• Downstairs there is a restaurant and a pub
  • Breakfast is excellent and a lot of food, full English breakfast or porridge, toast, yoghurt, etc
  • Coop supermarket is just next door
Rocquaine Regatta Festival
Fort Hommet
Guernsey Parkrun L’Ancresse Bay


The official currency is the British Pound. However, in Guernsey they have particular notes including a one-pound note. These may or may not be accepted in stores on the UK mainland.

I recommend to check the currency conversion just before you leave as this fluctuates

Guernsey pound notes
Hauteville House Red Room
Pont Soif beach and dunes
Saint Peter Port Harbour
Village East crab salad
Village East Fried zucchini
Senners Bakery gâche
Vistas café lunch crab sandwich
Ice cream break in Rocquaine
Roquette Cider
English breakfast at The Queens Inn
Pickled octopus at Octopus
Lunch at Octopus smoked aubergine
Lunch at Octopus Fish Bouillabaisse


For a small island, there were many delicious food choices. I especially enjoyed all of the fresh seafood, including Guernsey crab. Luckily, we had some recommendations from a local friend of a friend. And don’t forget to book a table a day or so in advance, as the popular places get full quickly.

We had breakfast included at the Queen’s Inn. The first day I had to leave for a run, so I just had a croissant to go. On the second day, I ordered the full English breakfast and it was a huge plate of food.


On our first evening, we had dinner at Village East in Saint Peter Port. It faces the harbour and has a great view from the upper floor. The fresh crab salad was excellent! And they had some good vegetarian options.

Dinner at Old Quarter was a little disappointing. The service was very friendly and welcoming, though the waiters seemed new and didn’t know much about the food. My scallops were deep fried and so greasy that they were almost inedible. Fortunately, I had a nice glass of Roquette Cider to wash it down.

Finally, our best meal was at Octopus restaurant. The seafood and vegetarian options were all delicious. I had pickled octopus and the fish soup. My friend had the smoked aubergine dip and ramen. It’s also right along the water so has great views. We recognised some local people from the Rocquaine regatta so it was good to see it is popular with locals as well as tourists.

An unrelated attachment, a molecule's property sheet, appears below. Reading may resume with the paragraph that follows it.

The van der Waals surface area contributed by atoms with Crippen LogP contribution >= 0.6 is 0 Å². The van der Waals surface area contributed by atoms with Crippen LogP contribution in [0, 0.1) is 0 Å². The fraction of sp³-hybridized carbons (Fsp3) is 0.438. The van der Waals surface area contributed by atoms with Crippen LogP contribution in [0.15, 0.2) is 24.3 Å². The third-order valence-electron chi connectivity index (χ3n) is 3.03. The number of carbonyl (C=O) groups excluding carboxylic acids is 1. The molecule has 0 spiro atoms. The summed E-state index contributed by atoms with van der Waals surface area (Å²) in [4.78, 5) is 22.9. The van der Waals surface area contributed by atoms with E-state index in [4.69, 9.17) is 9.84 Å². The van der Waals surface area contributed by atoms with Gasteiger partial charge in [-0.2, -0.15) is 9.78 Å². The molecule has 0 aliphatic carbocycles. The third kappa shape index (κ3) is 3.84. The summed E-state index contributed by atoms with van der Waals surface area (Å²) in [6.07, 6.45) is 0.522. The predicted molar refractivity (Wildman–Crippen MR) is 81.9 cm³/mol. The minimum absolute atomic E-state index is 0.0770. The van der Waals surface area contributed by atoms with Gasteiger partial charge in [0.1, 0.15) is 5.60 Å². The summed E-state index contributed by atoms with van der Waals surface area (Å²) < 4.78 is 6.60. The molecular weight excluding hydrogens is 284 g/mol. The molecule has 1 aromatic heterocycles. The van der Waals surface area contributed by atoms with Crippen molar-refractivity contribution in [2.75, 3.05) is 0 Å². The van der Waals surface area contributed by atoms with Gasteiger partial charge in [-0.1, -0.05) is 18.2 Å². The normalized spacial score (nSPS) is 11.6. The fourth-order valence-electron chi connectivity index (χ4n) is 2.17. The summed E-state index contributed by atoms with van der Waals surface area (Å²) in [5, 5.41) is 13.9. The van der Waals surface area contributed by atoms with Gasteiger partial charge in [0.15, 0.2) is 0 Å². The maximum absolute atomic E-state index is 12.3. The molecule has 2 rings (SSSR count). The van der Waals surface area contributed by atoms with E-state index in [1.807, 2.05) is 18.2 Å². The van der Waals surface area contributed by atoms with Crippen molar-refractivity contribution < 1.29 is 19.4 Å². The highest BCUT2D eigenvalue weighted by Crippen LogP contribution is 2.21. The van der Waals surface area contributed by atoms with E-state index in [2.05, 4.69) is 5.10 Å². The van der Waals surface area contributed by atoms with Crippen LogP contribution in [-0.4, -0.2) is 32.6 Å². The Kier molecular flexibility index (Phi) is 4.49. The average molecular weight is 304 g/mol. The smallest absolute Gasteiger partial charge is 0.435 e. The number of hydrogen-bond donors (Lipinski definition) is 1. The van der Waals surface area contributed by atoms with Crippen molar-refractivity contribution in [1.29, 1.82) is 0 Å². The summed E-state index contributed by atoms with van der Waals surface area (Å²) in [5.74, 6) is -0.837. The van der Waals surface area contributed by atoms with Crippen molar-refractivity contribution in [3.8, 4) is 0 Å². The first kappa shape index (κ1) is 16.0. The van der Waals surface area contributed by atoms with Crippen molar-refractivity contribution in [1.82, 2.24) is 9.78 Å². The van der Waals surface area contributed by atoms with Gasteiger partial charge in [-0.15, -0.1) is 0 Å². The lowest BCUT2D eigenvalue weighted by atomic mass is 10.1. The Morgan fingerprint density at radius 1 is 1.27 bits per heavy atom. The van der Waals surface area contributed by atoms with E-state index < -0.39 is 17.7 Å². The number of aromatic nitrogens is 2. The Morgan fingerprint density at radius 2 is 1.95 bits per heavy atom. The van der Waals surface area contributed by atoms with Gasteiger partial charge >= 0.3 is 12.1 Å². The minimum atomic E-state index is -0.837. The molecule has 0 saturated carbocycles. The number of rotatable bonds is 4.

While driving around, we found a great place for a quick lunch. Vistas cafe near Vazon Bay was a bustling cafe with a great view. They had freshly made sandwiches, and I had the crab sandwich and some sweet potato fries.

Near to L’Ancresse bay we had a tea break at The Beach House. With great views and outdoor seating, it was perfect to enjoy the sunshine and ocean breeze.


One thing I knew I had to try while on Guernsey is the local raisin bread called gâche. We stopped by Senner’s baker in the late morning, and already they were almost sold out. Luckily, they still had some gâche and the lady there packaged it nicely for me to take it “off the island.” When I got home, I had it toasted with some butter. Very tasty and reminded me of a brioche.

The Sausmarez Manor has a small farmer’s market on Saturday morning. We enjoyed some homemade cakes from a stall there. They also have a nice tea house and cafe, though we didn’t visit it.

Finally, the local Guernsey ice cream was creamy and delicious. I had it several times, and my favourite flavour was the mint chocolate chip.

Pleinmont Observation Tower MP3, Les Hanois lighthouse
Little Chapel
Victor Hugo Hauteville House


Q: Do I need a tour guide?

A: No, it is easy to find places of interest. However, some of the sights like the Victor Hugo Hauteville House and some of the military caves require that you join a guided tour.

Q: Do people speak English?

A: Yes everyone speaks English

Q: Can I travel solo?

A: Yes, it is very safe on the islands and easy to find your way around

Q: How easy is it to send postcards?

A: It is easy to find postcards at tourist shops. However, the post offices have short hours so plan ahead if you need to buy stamps. See Sending Postcards from Abroad for details on cost and the time it took to reach the USA.